The first clue to diabetes may be in your mouth! In many cases it's the dentist–and not the physician–who has the first opportunity in the early detection of diabetes, because diabetics are especially prone to dental problems. Swollen, tender, bleeding and receding gums, loose teeth, and a sore tongue may not just be signs of poor dental health. They may be danger signals for diabetes, too. If you have any of these symptoms, you may be one of the millions of Americans who has diabetes. Diabetes occurs when a gland called the pancreas fails to produce sufficient amounts of the hormone, insulin, to regulate blood sugar levels. In other words: Diabetics have too little insulin and too much sugar in [...]
Of course, we do what we can to make your visit with us as comfortable as possible. But there are also ways to help yourself deal with any anxiety you may have while anticipating treatment. Positive self-talk. Tell yourself, "I can handle this well." Make other positive self-statements, especially about tense situations similar to this with which you coped well. Make positive statements about the dental personnel. You're in good hands. Remind yourself that the doctors and staff are highly qualified, well-trained, and "know what they are doing." Deep muscle relaxation. Relax your muscles by starting to focus on your forehead. Then picture relaxation flowing down and through your face and downward through the rest of the body. Breathe from [...]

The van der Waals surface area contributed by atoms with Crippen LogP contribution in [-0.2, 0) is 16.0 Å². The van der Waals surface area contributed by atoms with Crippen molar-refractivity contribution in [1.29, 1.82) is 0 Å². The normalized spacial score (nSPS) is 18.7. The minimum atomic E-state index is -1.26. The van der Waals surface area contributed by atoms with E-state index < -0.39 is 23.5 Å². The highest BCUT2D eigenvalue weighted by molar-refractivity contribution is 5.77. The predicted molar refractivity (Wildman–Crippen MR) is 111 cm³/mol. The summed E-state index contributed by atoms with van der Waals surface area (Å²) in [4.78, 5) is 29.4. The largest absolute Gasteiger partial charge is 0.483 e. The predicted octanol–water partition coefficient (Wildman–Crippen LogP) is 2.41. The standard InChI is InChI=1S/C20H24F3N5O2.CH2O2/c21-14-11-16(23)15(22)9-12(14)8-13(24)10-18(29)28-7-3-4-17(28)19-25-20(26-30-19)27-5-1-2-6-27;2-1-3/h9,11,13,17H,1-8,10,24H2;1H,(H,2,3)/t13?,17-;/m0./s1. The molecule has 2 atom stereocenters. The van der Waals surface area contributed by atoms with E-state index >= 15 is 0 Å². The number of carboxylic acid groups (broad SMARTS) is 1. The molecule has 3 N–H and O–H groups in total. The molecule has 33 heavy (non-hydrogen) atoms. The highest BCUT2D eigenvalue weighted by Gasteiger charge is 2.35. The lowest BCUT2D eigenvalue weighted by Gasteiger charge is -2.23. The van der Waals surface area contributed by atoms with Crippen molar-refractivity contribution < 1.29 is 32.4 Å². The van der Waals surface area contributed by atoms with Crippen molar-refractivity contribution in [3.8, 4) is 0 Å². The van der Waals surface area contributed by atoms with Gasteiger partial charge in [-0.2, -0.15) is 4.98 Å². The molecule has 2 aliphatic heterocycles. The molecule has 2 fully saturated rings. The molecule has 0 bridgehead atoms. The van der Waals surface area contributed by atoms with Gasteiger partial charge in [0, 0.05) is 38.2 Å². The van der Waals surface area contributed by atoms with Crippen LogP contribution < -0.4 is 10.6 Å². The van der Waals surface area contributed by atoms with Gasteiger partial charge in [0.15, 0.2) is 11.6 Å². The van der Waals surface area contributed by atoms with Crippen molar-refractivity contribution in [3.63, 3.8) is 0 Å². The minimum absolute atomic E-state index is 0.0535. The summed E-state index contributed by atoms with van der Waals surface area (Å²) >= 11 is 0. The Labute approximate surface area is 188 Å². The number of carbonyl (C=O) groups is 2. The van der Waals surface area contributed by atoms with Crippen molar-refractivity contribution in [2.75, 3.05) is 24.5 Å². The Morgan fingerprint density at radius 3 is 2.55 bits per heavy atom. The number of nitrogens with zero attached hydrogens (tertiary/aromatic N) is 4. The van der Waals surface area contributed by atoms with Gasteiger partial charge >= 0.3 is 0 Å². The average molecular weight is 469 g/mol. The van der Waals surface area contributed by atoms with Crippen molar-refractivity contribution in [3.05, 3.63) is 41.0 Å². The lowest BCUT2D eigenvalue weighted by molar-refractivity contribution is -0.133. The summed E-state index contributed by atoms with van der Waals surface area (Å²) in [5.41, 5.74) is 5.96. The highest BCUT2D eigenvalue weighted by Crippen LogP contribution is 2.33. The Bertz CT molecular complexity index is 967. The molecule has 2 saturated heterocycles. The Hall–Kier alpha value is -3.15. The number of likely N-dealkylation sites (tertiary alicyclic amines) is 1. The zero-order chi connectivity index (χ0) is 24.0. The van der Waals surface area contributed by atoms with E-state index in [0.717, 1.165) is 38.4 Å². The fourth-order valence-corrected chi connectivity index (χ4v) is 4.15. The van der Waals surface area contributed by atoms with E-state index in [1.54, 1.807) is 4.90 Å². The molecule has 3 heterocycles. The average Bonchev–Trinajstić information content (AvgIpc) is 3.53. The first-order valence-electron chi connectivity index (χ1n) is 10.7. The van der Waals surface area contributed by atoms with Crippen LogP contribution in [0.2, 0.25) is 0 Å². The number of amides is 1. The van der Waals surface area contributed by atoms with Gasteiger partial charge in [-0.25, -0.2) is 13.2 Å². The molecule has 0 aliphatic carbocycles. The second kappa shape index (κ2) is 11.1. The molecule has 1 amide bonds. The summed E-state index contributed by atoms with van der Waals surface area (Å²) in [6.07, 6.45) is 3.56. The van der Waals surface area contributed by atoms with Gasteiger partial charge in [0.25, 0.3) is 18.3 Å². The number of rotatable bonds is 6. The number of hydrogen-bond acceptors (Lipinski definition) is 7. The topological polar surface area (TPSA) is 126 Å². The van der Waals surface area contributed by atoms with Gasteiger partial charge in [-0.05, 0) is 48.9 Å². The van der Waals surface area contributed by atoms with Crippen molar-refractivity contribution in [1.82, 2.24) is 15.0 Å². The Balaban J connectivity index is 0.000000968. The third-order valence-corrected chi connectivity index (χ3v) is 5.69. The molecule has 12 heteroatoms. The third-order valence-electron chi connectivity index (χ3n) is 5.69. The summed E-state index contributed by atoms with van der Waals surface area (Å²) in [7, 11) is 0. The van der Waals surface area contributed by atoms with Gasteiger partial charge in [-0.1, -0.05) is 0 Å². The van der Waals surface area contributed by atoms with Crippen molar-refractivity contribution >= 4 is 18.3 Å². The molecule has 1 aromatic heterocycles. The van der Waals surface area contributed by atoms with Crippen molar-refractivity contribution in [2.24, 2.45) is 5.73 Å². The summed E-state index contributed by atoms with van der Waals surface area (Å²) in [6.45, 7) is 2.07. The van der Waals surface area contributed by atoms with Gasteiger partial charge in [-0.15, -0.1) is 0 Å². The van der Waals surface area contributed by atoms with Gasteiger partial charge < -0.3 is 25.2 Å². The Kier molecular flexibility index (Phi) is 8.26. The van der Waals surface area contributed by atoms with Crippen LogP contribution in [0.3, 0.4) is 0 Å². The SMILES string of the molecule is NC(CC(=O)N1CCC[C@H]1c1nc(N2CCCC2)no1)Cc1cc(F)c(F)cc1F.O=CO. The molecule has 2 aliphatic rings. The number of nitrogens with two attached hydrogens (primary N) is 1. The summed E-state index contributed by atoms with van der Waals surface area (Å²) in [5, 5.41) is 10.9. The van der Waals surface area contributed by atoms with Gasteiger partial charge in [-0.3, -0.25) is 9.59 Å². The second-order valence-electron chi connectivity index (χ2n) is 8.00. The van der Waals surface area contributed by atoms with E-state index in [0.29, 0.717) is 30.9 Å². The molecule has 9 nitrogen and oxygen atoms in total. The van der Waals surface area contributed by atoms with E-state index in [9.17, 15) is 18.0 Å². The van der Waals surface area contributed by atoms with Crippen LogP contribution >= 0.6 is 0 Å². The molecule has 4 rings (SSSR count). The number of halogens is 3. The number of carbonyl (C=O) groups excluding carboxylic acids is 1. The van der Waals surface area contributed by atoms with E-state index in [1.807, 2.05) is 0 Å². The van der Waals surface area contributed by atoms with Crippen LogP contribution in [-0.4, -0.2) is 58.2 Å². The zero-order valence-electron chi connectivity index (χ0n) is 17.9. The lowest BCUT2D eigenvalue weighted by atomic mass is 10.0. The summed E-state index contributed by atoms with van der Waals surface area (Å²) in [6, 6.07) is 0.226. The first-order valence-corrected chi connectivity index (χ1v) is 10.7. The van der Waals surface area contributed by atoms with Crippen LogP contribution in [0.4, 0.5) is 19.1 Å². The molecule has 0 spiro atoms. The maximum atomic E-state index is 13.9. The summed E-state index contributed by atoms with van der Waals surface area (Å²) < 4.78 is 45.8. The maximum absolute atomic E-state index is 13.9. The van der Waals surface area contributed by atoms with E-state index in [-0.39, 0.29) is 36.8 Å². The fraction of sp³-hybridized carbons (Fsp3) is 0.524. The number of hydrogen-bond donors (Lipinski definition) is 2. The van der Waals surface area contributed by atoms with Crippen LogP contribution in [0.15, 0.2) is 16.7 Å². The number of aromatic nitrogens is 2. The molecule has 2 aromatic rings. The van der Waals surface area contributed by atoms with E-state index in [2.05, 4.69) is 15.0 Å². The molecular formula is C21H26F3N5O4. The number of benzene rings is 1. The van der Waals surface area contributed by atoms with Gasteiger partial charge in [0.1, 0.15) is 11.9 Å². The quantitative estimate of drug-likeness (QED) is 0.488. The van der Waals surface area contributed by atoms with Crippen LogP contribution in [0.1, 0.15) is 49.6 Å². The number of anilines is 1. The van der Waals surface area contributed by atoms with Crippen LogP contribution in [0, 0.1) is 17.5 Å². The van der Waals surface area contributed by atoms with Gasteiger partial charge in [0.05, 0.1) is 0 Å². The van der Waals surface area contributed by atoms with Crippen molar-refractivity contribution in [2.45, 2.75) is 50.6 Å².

Especially for Braces Wearers Do you absent-mindedly commit Tooth Abuse? These are habits definitely off limits for the health of your teeth: Don't chomp on a toothpick—it can wear teeth down and get caught in your braces. Stop chewing your nails, pens and pencils—it's hard on teeth and gums. Leave the ice in your drink? Chewing ice can crack teeth and fillings, and pop wires in braces. Don't consume something very hot just after something very cold. The rapid expansion and contraction can crack dental enamel. Treat your teeth right!
The bad thing about dental phobia is that it prevents people from seeking the care they need—when they need it. The good thing about it is that, today, we can treat fear as successfully as we treat tooth decay or crooked teeth. Over six million people experience some degree of anxiety when they visit the dentist. Two million dental patients are just plain scared, so scared that they suffer shaking, confusion, heart palpitations and changes in speech and blood pressure just thinking about dental treatment. Thanks to many dedicated researchers, we've learned a lot about what causes fear. And we've got the antidotes. Do you have a Dental Phobia? If you, or someone you care about, needs help in coping [...]